Tech Roundup Week Ending February 24
WordPress 6.2 Beta 3 has been released following the first-ever WordCamp Asia in Bangkok, Thailand. This beta release is open for testing by developers and users who want to try out the new features before the official release of WordPress 6.2 later this year. With these updates, WordPress continues to improve its user experience and maintain its position as one of the most popular content management systems on the web.
Andrew Ozz posted a proposal on WordPress.org to update the WordPress Release Cycle.
• The WordPress feature freeze is when the development of features and enhancements ends, and testing and bug fixing continues.
• An exception to the feature freeze used to be made for features not ready in time for Beta 1, but recently this has become part of the standard release workflow.
• Many users have already tested features and enhancements from Gutenberg, so there is no need to change task tickets before Beta 1.
• It is proposed that a new ticket type should be introduced (e.g., “Gutenberg merge”), or the existing Gutenberg-merge keyword can be used to distinguish these tickets.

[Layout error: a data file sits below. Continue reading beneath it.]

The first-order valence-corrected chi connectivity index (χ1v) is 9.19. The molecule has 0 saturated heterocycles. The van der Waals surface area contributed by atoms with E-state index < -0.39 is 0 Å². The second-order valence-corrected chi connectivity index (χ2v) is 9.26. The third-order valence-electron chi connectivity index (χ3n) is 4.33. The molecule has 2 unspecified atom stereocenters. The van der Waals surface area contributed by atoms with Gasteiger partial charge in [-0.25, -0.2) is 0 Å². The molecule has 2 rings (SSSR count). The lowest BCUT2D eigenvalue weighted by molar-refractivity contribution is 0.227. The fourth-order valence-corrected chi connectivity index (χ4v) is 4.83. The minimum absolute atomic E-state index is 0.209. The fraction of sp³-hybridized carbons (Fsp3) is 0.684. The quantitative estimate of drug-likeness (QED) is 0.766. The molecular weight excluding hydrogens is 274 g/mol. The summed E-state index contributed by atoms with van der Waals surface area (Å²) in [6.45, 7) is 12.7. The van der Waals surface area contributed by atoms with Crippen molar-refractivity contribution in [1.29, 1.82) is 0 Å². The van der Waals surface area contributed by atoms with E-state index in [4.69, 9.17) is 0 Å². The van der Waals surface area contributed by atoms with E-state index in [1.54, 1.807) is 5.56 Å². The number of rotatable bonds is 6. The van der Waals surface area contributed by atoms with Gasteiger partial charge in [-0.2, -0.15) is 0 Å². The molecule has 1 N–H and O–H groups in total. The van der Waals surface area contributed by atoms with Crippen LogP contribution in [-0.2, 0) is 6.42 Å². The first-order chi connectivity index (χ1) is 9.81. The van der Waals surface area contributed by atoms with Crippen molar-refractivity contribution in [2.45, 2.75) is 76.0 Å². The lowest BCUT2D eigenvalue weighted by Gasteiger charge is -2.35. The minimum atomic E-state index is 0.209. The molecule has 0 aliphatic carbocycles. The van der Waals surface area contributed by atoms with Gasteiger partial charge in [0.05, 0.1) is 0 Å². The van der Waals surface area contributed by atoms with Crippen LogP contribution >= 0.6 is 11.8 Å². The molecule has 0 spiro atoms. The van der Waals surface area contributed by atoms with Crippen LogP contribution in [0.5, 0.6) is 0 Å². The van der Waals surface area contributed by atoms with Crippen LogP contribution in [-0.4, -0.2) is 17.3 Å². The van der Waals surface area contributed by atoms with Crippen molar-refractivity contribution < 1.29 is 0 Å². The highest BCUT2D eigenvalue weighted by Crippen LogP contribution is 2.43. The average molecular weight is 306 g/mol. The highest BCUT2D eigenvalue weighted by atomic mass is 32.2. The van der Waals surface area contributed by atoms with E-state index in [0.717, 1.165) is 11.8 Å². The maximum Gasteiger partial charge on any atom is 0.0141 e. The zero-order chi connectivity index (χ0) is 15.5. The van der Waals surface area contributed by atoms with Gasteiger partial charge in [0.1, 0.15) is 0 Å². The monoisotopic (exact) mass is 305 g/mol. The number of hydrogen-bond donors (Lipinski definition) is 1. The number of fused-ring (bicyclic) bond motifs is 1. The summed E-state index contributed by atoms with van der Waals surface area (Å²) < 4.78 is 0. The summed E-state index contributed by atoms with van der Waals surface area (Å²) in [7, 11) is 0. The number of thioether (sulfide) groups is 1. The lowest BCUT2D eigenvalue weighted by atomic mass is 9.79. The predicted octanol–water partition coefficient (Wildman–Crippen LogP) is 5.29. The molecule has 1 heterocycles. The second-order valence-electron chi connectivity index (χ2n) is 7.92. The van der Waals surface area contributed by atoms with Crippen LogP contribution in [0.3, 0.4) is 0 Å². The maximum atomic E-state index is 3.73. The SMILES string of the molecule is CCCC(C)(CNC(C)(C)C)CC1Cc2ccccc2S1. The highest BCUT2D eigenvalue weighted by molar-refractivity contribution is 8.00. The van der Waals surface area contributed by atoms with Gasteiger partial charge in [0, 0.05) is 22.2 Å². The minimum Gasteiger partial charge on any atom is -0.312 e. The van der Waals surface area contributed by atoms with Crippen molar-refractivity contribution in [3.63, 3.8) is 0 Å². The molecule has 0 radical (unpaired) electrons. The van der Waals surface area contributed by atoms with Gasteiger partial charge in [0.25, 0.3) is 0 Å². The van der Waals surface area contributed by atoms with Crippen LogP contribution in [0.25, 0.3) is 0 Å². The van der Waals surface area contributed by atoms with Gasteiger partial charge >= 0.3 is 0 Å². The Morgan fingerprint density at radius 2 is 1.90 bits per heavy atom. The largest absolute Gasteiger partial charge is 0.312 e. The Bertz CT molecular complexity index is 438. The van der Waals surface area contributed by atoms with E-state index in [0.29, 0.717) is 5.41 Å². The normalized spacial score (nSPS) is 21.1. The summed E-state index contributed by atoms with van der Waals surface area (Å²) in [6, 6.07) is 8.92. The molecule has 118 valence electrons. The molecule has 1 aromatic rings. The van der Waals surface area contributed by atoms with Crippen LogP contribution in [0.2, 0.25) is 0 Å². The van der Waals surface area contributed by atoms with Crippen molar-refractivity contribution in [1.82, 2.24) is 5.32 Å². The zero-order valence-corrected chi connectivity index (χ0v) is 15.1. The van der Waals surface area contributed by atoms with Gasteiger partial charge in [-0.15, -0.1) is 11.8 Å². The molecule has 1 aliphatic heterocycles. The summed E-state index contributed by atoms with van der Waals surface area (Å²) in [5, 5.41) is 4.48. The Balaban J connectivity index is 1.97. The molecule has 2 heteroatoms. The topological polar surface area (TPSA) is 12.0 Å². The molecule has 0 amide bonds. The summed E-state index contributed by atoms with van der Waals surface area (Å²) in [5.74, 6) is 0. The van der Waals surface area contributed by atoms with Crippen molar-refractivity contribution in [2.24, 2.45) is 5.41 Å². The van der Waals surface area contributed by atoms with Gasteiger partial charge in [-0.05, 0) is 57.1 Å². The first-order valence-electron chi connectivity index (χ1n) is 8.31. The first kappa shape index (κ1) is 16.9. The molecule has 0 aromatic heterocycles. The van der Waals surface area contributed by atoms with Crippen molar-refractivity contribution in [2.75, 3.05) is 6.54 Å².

GoDaddy discovered a security breach in early December 2022 following customer reports of their sites being redirected to random domains. Investigation revealed that attackers had access to the company’s network for multiple years, during which they installed malware and obtained source code.
Previously disclosed breaches in November 2021 and March 2020 are also linked to this multi-year campaign. The November 2021 incident led to a data breach affecting 1.2 million Managed WordPress customers who had their email addresses, WordPress Admin passwords, sFTP and database credentials, and SSL private keys exposed.
The March 2020 breach saw 28,000 customers affected after attackers used their web hosting account credentials to connect to their hosting account via SSH. GoDaddy is now working with external cybersecurity forensics experts and law enforcement agencies worldwide as part of an ongoing investigation into the root cause of the breach. Evidence has been found linking attackers to a broader campaign targeting other hosting companies internationally over the years, whose goal is to infect websites and servers with malware for phishing campaigns and other malicious activities.